Hometown: New Lenox, IL
Major: English – Literary and Cultural Studies
Concentration: Women, Gender & Sexuality
Study Abroad: Bonn, Germany
Favorite Ice Cream Flavor: Chocolate chocolate-chip
Best Adjective to Describe You: Driven
In 10 words or less, why should a student want to be involved in this department?
The inter-connected nature of identity is ever-present in academia and life.
What initially drew you to this department? What keeps you coming back?
The focus on unpacking and complicating the “objective” forms of knowledge, identity, and experience drew me into the department. Grappling with important taboo topics that have names i.e. racism, sexism, homophobia etc. as they are present within our studies and life keeps me coming back. Also, the community of Women, Gender, and Sexuality feels like a home: a safe place to challenge your ideas and beliefs.
What’s your biggest piece of advice to first years and sophomores in this department?
Don’t let the negative media (and sometimes campus) stigma surrounding WGS prevent you from taking a course in this area. Overcoming that stigma is an important step in allowing yourself to open up to marginalized and silenced voices in academia that WGS centers. Also, be willing to confront the ugly truths as they apply to you and the rest of campus/the world.
How does your department connect to your other interests and activities?
WGS has become a lens through which I experience all of my other interests and activities in that I am always observant, questioning, and seeking out what is not said or present. I am involved in POWER (the feminist group on campus), the Pre-Law Society, and K-Crew (the student leaders who greet prospective students). No group or space is completely safe or perfectly politically correct, so WGS’s critical perspective becomes one such way to include a multiplicity of ideas and understandings that are often forgotten.
What’s the most valuable thing you’ve learned at K?
Life is complicated and people are complex. People are always looking for an easy answer, for an easy way to categorize people, places, and things; but life and people are not simple. “K,” the WGS department in particular, has taught me to interrogate simple statements and answers because simplicity often ignores many people’s life experiences and assumes rigid identity categories rather than fluid, shifting identities.
What has been your favorite class at K? Why?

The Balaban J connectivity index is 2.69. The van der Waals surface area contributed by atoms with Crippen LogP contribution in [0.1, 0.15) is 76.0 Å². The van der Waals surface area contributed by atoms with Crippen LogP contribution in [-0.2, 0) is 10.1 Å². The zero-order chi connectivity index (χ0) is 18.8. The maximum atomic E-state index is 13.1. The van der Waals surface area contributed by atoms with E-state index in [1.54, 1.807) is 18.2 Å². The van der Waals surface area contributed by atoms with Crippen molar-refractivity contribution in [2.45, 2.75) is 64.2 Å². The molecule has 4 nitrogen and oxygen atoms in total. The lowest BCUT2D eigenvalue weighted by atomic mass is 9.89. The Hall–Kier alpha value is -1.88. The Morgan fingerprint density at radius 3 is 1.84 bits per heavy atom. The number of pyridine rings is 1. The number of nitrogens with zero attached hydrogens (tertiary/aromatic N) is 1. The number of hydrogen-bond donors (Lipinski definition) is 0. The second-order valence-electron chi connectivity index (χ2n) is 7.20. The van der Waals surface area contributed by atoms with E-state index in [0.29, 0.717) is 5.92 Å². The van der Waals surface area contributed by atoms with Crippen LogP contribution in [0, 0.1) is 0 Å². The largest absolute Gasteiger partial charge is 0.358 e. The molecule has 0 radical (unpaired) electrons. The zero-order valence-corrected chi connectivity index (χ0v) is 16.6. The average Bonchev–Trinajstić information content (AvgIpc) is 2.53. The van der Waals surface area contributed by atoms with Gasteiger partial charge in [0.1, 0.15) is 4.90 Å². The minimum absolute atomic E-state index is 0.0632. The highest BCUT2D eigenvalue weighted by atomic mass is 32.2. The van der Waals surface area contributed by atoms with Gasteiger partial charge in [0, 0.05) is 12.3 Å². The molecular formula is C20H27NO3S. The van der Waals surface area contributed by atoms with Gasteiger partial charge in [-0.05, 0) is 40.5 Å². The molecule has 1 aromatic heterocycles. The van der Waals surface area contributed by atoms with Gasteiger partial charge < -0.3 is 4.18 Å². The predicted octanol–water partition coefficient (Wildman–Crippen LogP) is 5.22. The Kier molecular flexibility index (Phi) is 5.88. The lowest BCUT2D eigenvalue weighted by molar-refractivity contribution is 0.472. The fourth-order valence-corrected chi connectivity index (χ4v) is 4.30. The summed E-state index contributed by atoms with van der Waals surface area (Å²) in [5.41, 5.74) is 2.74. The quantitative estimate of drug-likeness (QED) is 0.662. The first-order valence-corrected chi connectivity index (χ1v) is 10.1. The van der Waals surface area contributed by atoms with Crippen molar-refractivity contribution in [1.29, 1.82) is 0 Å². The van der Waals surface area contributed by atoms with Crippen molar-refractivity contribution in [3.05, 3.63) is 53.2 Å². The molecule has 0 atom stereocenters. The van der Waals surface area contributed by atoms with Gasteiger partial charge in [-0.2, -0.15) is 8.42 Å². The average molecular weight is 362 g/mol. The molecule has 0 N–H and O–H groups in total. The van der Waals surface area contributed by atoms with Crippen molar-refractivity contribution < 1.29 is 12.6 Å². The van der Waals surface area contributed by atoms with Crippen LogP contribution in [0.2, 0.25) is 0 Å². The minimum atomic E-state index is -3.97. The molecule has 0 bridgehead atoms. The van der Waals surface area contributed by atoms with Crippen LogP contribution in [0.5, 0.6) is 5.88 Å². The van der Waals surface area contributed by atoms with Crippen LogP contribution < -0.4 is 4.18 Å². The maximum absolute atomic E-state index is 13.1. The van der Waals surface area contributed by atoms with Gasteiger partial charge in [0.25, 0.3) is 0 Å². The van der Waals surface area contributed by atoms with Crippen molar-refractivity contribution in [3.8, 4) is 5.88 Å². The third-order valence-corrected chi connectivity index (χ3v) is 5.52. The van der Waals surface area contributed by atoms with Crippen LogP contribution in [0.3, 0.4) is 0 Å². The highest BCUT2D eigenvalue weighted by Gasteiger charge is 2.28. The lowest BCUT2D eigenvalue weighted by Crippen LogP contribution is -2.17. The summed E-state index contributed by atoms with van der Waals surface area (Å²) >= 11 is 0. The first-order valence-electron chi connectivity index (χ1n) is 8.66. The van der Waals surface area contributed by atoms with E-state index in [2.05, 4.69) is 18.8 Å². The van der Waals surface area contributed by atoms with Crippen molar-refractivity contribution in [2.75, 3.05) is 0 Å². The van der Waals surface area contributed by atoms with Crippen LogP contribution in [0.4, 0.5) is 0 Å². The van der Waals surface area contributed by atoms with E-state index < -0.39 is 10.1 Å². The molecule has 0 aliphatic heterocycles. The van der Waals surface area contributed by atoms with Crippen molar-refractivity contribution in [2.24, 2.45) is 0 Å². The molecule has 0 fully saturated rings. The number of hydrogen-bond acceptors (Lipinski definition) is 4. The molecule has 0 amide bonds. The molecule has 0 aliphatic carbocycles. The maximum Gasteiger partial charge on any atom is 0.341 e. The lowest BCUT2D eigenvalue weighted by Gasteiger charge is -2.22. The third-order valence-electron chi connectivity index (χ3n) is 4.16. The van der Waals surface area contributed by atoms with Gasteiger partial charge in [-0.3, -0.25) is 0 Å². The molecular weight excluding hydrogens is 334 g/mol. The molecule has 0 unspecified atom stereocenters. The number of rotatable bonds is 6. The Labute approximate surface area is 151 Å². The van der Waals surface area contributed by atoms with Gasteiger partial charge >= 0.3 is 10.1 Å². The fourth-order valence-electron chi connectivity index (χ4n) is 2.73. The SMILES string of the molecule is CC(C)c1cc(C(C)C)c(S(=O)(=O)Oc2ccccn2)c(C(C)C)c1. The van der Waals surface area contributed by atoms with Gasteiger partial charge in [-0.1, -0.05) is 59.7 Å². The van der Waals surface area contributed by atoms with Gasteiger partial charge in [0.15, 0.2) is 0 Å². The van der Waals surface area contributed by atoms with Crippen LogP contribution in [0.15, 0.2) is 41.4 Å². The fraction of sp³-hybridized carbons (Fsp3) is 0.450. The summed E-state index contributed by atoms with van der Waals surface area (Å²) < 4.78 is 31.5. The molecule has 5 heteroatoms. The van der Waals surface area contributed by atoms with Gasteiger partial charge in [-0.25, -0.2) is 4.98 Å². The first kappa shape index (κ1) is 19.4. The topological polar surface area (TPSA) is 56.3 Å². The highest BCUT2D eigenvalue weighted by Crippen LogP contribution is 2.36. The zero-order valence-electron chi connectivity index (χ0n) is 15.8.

U.S. Ethnic Literature has been my favorite class thus far because the course was designed to challenge constructions, manifestations, and implications (both historic and current) of race as portrayed in literature, media, and ourselves as students. This class forced us to face the ugliness of the realities of our racially-stratified society, and our own varying levels of discomfort with race in general. It allowed for genuine and necessary discussions and examinations of race to take place. This class is relevant to every student no matter your major or interests.
What is your SIP?
My WGS SIP focuses on women lawyers’ embodied gender identity as it negatively and positively affects their personal and professional experiences in the legal field. Through personal interviews and academic research, I hope to explore the ways in which local women lawyers navigate the increasingly subtle forms of inequity through their experiences. My SIP will (hopefully) provide understanding and evidence to necessary changes that are needed in the practice of law in order to truly work towards equal treatment, respect, and success. My SIP combines my passion for the legal field, gender identity, and academic work into one.
What are your career aspirations/next steps after K?
After graduating K, I will take a gap year to pursue work in the legal field for practical experience before applying for law school the following year. My ultimate goal is to become a lawyer somewhere in the Midwest where I can combine my WGS critical perspective, my predisposition for social activism, and my academic and professional strengths into one in order to attempt to dismantle problematic systems of injustice (patriarchy, racism, ableism etc.).